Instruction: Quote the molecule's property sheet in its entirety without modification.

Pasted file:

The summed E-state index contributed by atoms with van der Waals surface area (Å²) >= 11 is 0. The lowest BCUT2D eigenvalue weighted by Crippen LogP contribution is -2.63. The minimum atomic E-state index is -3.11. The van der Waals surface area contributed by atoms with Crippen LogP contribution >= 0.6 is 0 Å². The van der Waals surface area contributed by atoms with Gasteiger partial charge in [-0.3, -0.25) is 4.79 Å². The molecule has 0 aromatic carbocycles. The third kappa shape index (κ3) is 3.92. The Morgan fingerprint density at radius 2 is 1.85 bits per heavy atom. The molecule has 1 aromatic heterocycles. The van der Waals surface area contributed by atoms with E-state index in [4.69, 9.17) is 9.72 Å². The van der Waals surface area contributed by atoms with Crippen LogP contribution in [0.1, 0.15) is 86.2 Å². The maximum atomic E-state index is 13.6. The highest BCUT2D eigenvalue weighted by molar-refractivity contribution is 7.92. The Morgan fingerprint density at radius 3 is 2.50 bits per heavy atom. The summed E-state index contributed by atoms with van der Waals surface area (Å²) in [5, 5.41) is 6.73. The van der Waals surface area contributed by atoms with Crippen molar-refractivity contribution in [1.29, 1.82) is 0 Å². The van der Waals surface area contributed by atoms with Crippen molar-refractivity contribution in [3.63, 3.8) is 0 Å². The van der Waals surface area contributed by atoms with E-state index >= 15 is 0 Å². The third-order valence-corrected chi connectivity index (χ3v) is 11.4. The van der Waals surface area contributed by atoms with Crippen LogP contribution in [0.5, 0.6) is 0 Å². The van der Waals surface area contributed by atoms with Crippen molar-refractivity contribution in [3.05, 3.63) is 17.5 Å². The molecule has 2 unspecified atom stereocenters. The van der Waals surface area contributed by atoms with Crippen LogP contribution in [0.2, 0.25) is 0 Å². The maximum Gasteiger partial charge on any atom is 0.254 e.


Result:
The summed E-state index contributed by atoms with van der Waals surface area (Å²) >= 11 is 0. The lowest BCUT2D eigenvalue weighted by Crippen LogP contribution is -2.63. The minimum atomic E-state index is -3.11. The van der Waals surface area contributed by atoms with Crippen LogP contribution >= 0.6 is 0 Å². The van der Waals surface area contributed by atoms with Gasteiger partial charge in [-0.3, -0.25) is 4.79 Å². The molecule has 0 aromatic carbocycles. The third kappa shape index (κ3) is 3.92. The Morgan fingerprint density at radius 2 is 1.85 bits per heavy atom. The molecule has 1 aromatic heterocycles. The van der Waals surface area contributed by atoms with E-state index in [4.69, 9.17) is 9.72 Å². The van der Waals surface area contributed by atoms with Crippen LogP contribution in [0.1, 0.15) is 86.2 Å². The maximum atomic E-state index is 13.6. The highest BCUT2D eigenvalue weighted by molar-refractivity contribution is 7.92. The Morgan fingerprint density at radius 3 is 2.50 bits per heavy atom. The summed E-state index contributed by atoms with van der Waals surface area (Å²) in [5, 5.41) is 6.73. The van der Waals surface area contributed by atoms with Crippen molar-refractivity contribution in [1.29, 1.82) is 0 Å². The van der Waals surface area contributed by atoms with Crippen molar-refractivity contribution in [3.63, 3.8) is 0 Å². The van der Waals surface area contributed by atoms with E-state index >= 15 is 0 Å². The third-order valence-corrected chi connectivity index (χ3v) is 11.4. The van der Waals surface area contributed by atoms with Crippen LogP contribution in [0.5, 0.6) is 0 Å². The van der Waals surface area contributed by atoms with Crippen molar-refractivity contribution in [3.05, 3.63) is 17.5 Å². The molecule has 2 unspecified atom stereocenters. The van der Waals surface area contributed by atoms with Crippen LogP contribution in [0.2, 0.25) is 0 Å². The maximum Gasteiger partial charge on any atom is 0.254 e.